This week the Federal Communications Commission (FCC) announced new rules governing Internet service, effectively putting an end to net neutrality, or the idea that all web traffic should be treated equally. Or so that’s what critics are saying. The FCC insists, however, that the new rules would not harm Internet users. In a blog post, FCC Chairman Tom Wheeler said there had been “a great deal of misinformation” about the proposal, which he said would not permit “behavior harmful to consumers or competition by limiting the openness of the Internet.”

What is net neutrality?

If you don’t know what net neutrality is, don’t feel bad. You aren’t alone.

Net neutrality is the idea that your Internet service provider (ISP) must treat all Web traffic equally. A court decision in January struck down FCC rules meant to ensure that Internet providers do not discriminate by blocking or slowing certain content. That decision makes it possible for Internet providers such as Comcast and Verizon to cut deals with content providers, which would pay to stream their content in an Internet “fast lane.” After the ruling, the FCC said it would revise its rules, which is has done.

What are the new rules?

The newly proposed FCC rules would allow companies such as Netflix to pay ISPs to stream their videos and other content more quickly. Consumer advocates claim this could create two lanes on the Internet: a fast lane limited to companies willing to pay for that access and a slower lane for less fortunate websites.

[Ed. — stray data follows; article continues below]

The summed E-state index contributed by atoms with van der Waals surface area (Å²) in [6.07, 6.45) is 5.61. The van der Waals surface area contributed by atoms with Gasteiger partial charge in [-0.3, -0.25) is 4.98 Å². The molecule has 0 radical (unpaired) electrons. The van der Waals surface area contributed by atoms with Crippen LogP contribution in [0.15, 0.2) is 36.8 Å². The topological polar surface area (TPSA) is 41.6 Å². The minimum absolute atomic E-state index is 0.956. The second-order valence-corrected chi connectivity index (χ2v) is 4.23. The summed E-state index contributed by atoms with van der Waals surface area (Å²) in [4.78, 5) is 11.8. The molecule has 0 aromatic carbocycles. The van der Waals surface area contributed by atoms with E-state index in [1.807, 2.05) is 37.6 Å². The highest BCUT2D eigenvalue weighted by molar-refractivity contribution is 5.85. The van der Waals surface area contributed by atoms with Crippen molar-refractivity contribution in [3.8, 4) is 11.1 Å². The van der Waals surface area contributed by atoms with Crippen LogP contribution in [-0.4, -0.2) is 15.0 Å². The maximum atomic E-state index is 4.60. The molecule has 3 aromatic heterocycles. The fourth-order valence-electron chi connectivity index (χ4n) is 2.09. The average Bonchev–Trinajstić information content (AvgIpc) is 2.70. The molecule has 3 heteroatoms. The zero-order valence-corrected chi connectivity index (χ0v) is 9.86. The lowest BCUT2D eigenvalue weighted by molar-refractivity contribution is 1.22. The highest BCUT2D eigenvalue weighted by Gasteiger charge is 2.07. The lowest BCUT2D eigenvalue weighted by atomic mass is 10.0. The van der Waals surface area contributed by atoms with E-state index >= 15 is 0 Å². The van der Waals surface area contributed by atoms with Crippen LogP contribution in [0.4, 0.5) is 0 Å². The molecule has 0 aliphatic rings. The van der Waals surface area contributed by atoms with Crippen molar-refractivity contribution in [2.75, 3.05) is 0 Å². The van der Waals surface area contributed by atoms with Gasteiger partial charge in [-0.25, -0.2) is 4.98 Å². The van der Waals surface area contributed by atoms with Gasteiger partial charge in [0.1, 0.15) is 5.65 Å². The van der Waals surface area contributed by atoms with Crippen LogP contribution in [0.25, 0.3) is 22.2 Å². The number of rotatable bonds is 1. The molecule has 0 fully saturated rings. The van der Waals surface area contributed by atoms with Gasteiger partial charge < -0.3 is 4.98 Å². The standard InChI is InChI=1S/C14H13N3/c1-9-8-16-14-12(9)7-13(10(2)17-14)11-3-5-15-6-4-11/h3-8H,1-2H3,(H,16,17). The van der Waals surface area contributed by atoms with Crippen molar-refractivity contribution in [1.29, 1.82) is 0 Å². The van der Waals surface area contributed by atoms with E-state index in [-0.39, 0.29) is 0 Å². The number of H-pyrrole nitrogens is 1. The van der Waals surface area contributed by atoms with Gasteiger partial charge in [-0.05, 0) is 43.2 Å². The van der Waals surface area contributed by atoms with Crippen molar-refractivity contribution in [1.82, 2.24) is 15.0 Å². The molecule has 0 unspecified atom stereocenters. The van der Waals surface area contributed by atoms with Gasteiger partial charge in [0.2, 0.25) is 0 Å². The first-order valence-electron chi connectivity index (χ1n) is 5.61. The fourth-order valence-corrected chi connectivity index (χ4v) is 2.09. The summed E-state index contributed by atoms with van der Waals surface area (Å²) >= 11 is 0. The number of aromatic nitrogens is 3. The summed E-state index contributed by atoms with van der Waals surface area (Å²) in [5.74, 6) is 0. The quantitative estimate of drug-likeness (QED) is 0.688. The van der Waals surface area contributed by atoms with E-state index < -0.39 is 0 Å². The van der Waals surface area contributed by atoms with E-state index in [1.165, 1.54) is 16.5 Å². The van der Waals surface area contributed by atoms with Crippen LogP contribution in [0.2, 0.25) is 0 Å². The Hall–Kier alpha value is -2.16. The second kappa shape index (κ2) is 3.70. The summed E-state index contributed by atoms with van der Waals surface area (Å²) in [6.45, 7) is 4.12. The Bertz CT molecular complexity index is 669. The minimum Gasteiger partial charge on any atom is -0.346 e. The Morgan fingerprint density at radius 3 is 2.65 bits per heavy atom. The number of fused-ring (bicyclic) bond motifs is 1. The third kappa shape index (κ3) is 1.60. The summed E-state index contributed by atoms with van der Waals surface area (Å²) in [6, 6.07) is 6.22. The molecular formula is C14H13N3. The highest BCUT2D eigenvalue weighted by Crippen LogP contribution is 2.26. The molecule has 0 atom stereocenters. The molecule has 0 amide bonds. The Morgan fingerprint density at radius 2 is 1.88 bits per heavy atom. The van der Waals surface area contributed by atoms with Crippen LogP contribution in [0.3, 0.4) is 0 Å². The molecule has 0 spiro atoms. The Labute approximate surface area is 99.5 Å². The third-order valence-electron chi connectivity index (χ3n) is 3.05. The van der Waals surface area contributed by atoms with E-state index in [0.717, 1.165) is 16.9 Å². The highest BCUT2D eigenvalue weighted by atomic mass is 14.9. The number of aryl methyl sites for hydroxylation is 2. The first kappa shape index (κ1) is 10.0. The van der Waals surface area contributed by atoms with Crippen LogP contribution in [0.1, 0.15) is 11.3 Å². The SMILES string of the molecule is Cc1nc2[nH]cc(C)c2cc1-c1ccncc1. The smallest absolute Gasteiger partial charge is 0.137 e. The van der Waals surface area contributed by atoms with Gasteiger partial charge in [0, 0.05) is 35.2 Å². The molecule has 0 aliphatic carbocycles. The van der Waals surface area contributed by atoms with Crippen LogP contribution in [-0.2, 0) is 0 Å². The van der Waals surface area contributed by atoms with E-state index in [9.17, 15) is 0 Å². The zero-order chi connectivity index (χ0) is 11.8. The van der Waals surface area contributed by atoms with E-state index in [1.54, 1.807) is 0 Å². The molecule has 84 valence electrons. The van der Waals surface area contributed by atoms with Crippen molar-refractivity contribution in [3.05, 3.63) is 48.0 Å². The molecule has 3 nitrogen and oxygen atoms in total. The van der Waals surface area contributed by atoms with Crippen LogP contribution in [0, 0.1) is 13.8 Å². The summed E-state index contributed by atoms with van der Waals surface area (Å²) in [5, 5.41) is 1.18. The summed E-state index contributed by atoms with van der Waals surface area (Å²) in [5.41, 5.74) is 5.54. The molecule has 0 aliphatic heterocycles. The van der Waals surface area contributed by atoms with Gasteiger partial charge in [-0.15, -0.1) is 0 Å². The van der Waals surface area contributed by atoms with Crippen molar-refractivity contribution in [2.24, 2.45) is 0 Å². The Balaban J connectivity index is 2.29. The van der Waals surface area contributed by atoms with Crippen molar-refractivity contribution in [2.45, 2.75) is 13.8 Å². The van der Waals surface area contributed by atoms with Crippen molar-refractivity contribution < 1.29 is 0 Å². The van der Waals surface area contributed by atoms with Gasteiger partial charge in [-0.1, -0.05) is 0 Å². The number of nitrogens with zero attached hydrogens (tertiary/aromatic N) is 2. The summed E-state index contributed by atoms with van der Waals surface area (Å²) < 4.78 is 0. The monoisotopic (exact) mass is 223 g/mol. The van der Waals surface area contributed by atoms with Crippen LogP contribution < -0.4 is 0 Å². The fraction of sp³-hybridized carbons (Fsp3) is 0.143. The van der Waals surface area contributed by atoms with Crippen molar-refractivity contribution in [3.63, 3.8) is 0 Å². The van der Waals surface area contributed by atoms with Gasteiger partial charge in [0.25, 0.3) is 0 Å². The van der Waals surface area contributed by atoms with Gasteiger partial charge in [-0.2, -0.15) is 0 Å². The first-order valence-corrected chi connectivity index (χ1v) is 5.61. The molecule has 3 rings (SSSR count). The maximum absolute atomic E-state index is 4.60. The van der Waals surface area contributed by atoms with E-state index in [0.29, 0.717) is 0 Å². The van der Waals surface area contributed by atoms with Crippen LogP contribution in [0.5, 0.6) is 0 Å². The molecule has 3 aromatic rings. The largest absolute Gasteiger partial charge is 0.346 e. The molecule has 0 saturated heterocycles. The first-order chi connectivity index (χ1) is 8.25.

Verizon, which sued the FCC for the right to cut such deals, said that it had no intention of preventing customers from viewing certain sites. Verizon and other Internet providers “have always made clear that we support an open Internet and we have publicly committed to ensuring that customers can access the Internet content they want, when they want and how they want,” the company said in a statement.

The FCC said these deals would still be fair because Internet providers would be required to reveal how they handle traffic, how much they charge companies for access to fast lanes, and whether they have given preferential treatment to their own content. Internet providers would be required to act in a “commercially reasonable manner,” according to the FCC, which will vote on the proposed rules later this year.

What does this mean for consumers?

These new rules may lead to a more expensive Web, but the average Internet user probably won’t notice anything right away. However, over time, websites would probably pass on to consumers the costs of paying for high-speed access. In addition, it could become difficult to view certain websites owned by companies that can’t afford to pay for access to an Internet fast lane.

The proposed rules could affect not just entertainment, but also education. For example, if schools use an online curriculum made by a company that cut a deal with Verizon, students who subscribe to Verizon’s Internet service at home would have an advantage over other students who subscribe to another provider.

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Wayne Thorp

Wayne A. Thorp, CFA, is a vice president and the senior financial analyst at the American Association of Individual Investors (AAII). His primary responsibility is to oversee AAII's content strategy. He is also the program manager for AAII's Stock Investor Pro fundamental stock screening and research database program and is on the advisory boards of AAII's Stock Superstars Report and Dividend Investing newsletters. He holds the Chartered Financial Analyst (CFA) designation and is a 1997 honors graduate of DePaul University in Chicago. Wayne's interests include stock screening, technical analysis and charting, social media and tech gadgets. However, in the summer he'd prefer to be hip-deep in northern Michigan's Manistee River fly-fishing for rainbow trout. He is also a rabid University of Michigan and Detroit Red Wings fan.

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